The Rockwell hardness test is based on an inverse relationship to the measurement of the additional depth to which an indenter is forced by a heavy total (major) load beyond the depth resulting from a previously applied preliminary (minor) load. Initially a minor load is applied, and a zero datum position is established. The major load is then applied for a specified period and removed, leaving the minor load applied. The resulting Rockwell number represents the difference in depth from the zero datum position as a result of the application of the major load. The entire procedure requires as little as a few seconds up to 15 for plastics. In the Rockwell test results are quickly and directly obtained without the need for a secondary, dimensional measurement requirement. The most common indenter type is a diamond cone ground at 120 degrees for testing hardened steels and carbides. Softer materials are typically tested using tungsten carbide balls ranging in diameters from 1/16" up to 1/2". The combination of indenter and test force make up the Rockwell scale. These combinations make up 30 different scales and are expressed as the actual hardness number followed by the letters HR and then the respective scale. A recorded hardness number of HRC 63 signifies a hardness of 63 on the Rockwell C scale. Higher values indicate harder materials such as hardened steel or tungsten carbide. These can have HRC values in excess of 70 HRC. Rockwell test forces can be applied by either closed loop load cell or traditional deadweight systems.
Micro or Macro hardness testing, also commonly referred to as Knoop or Vickers testing, is also performed by pressing an indenter of specified geometry into the test surface. Unlike Rockwell testing, the Knoop or Vickers test applies only a single test force. The resultant impression or un-recovered area is then measured using a high powered microscope in combination with filar measuring eyepieces, or more recently, automatically with image analyzing software. The Knoop diamond produces an elongated rhombic based diamond shaped indent with a ration between long and short diagonals of about 7 to 1. Knoop tests are mainly done at test forces from 10g to 1000g, Knoop tests are mainly known as microhardness or Microindentation tests and are best used in small test areas or on brittle materials as minimal material deformation occurs on the short diagonal area. The Vickers diamond produces a square based pyramidal shape with a depth of indentation of about 1%7th of the diagonal length. The Vickers test has two distinct force ranges, micro (10g to 1000g) and macro (1kg to 100kg), to cover all testing requirements. The indenter is the same for both ranges therefore Vickers hardness values are continuous over the total range of hardness for metals (typically HV100 to HV1000). Vickers tests are mainly known as macro-indentation tests and are used on a wider variety of materials including case hardened, and steel components. Vickers indents are also less sensitive to surface conditions than the Knoop test. In both test types the measured area is used in a formula that includes applied force to determine a hardness value. Tables or automatic electronic or imaging measurements are a more common and convenient way to generate Knoop and Vickers hardness numbers.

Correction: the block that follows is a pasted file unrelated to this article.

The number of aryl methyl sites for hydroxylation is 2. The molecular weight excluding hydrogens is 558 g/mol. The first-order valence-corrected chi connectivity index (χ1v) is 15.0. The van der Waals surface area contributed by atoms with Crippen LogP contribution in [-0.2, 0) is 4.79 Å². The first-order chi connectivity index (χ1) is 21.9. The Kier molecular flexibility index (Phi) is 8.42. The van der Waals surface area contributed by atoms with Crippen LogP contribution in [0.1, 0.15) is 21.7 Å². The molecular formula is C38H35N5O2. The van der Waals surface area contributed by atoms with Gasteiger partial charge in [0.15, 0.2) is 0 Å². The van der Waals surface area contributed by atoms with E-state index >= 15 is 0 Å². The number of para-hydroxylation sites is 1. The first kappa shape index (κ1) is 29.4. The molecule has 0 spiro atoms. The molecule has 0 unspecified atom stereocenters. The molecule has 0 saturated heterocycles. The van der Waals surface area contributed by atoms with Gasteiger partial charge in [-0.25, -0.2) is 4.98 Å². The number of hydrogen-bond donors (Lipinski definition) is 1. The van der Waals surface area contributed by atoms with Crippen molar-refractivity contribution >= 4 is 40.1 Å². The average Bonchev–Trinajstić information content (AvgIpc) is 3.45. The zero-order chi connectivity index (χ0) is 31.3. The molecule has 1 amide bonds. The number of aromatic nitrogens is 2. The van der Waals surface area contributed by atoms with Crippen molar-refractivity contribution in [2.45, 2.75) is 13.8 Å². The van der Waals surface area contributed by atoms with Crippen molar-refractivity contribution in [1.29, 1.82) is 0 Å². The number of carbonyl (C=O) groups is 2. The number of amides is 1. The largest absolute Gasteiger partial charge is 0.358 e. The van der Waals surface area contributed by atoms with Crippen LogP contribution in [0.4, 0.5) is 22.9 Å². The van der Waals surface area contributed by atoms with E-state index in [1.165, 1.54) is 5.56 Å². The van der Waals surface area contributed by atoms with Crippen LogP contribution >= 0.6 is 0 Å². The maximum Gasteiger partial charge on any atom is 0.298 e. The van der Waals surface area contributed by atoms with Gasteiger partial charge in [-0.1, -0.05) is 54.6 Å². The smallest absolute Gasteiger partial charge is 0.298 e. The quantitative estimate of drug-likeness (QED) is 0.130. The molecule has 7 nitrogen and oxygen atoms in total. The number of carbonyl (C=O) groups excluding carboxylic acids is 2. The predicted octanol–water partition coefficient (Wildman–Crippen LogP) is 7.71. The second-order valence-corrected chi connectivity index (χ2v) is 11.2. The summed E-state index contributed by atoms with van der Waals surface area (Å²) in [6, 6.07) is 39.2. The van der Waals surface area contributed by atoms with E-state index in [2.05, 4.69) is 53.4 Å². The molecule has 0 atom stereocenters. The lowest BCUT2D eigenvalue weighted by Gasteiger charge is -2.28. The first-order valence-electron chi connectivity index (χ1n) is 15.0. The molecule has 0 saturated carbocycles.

Another common hardness test type, the Brinell test, consists of applying a constant load or force, usually between 500 and 3000 Kgf, for a specified time (from 10 to 30 seconds) using a 5 or 10 mm diameter tungsten carbide ball. The load time period is required to ensure that plastic flow of the metal has ceased. Lower forces and smaller diameter balls are sometimes used in specific applications. Similar to Knoop and Vickers testing, the Brinell test applies only a single test force. After removal of the load, the resultant recovered round impression is measured in millimeters using a low-power microscope or an automatic measuring device. Brinell testing is typically used in testing aluminum and copper alloys (at lower forces) and steels and cast irons at the higher force ranges. Highly hardened steel or other materials are usually not tested by the Brinell method, but the Brinell test is particularly useful in certain material finishes as it is more tolerant of surface conditions due to the indenter size and heavy applied force. Brinell testers are often manufactured to accommodate large parts such as engine castings and large diameter piping.
Hardness testing plays an important role in materials testing, quality control and acceptance of components. We depend on the data to verify the heat treatment, structural integrity, and quality of components to determine if a material has the properties necessary for its intended use. Establishing a correlation between the hardness result and the desired material property allows this, making hardness tests very useful in industrial and R&D applications and in insuring that the materials utilized in the things we use everyday contribute to a well engineered, efficient, and safe world.